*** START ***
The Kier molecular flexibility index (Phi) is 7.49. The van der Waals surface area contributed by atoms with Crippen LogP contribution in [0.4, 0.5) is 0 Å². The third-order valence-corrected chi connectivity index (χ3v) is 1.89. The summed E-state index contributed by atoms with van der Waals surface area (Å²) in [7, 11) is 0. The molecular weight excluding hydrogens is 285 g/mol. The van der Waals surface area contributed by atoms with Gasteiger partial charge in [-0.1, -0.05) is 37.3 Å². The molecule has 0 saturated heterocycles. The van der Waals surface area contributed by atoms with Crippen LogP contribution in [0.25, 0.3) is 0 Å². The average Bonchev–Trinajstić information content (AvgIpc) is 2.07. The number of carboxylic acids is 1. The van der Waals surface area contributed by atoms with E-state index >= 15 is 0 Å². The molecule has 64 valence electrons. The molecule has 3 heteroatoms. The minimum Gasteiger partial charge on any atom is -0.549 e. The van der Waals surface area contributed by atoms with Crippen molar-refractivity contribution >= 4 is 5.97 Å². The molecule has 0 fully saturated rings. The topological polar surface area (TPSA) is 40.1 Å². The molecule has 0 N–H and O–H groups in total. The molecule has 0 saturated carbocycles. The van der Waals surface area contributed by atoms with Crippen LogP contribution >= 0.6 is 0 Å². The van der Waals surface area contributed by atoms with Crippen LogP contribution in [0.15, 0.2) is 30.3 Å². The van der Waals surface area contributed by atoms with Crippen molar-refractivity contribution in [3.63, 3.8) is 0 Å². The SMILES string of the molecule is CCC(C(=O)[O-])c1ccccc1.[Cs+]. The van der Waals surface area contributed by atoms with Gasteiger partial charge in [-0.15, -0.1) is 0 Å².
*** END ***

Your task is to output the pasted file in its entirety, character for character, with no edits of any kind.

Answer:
The Kier molecular flexibility index (Phi) is 7.49. The van der Waals surface area contributed by atoms with Crippen LogP contribution in [0.4, 0.5) is 0 Å². The third-order valence-corrected chi connectivity index (χ3v) is 1.89. The summed E-state index contributed by atoms with van der Waals surface area (Å²) in [7, 11) is 0. The molecular weight excluding hydrogens is 285 g/mol. The van der Waals surface area contributed by atoms with Gasteiger partial charge in [-0.1, -0.05) is 37.3 Å². The molecule has 0 saturated heterocycles. The van der Waals surface area contributed by atoms with Crippen LogP contribution in [0.25, 0.3) is 0 Å². The average Bonchev–Trinajstić information content (AvgIpc) is 2.07. The number of carboxylic acids is 1. The van der Waals surface area contributed by atoms with E-state index >= 15 is 0 Å². The molecule has 64 valence electrons. The molecule has 3 heteroatoms. The minimum Gasteiger partial charge on any atom is -0.549 e. The van der Waals surface area contributed by atoms with Crippen molar-refractivity contribution >= 4 is 5.97 Å². The molecule has 0 fully saturated rings. The topological polar surface area (TPSA) is 40.1 Å². The molecule has 0 N–H and O–H groups in total. The molecule has 0 saturated carbocycles. The van der Waals surface area contributed by atoms with Crippen LogP contribution >= 0.6 is 0 Å². The van der Waals surface area contributed by atoms with Crippen LogP contribution in [0.15, 0.2) is 30.3 Å². The van der Waals surface area contributed by atoms with Crippen molar-refractivity contribution in [3.63, 3.8) is 0 Å². The SMILES string of the molecule is CCC(C(=O)[O-])c1ccccc1.[Cs+]. The van der Waals surface area contributed by atoms with Gasteiger partial charge in [-0.15, -0.1) is 0 Å².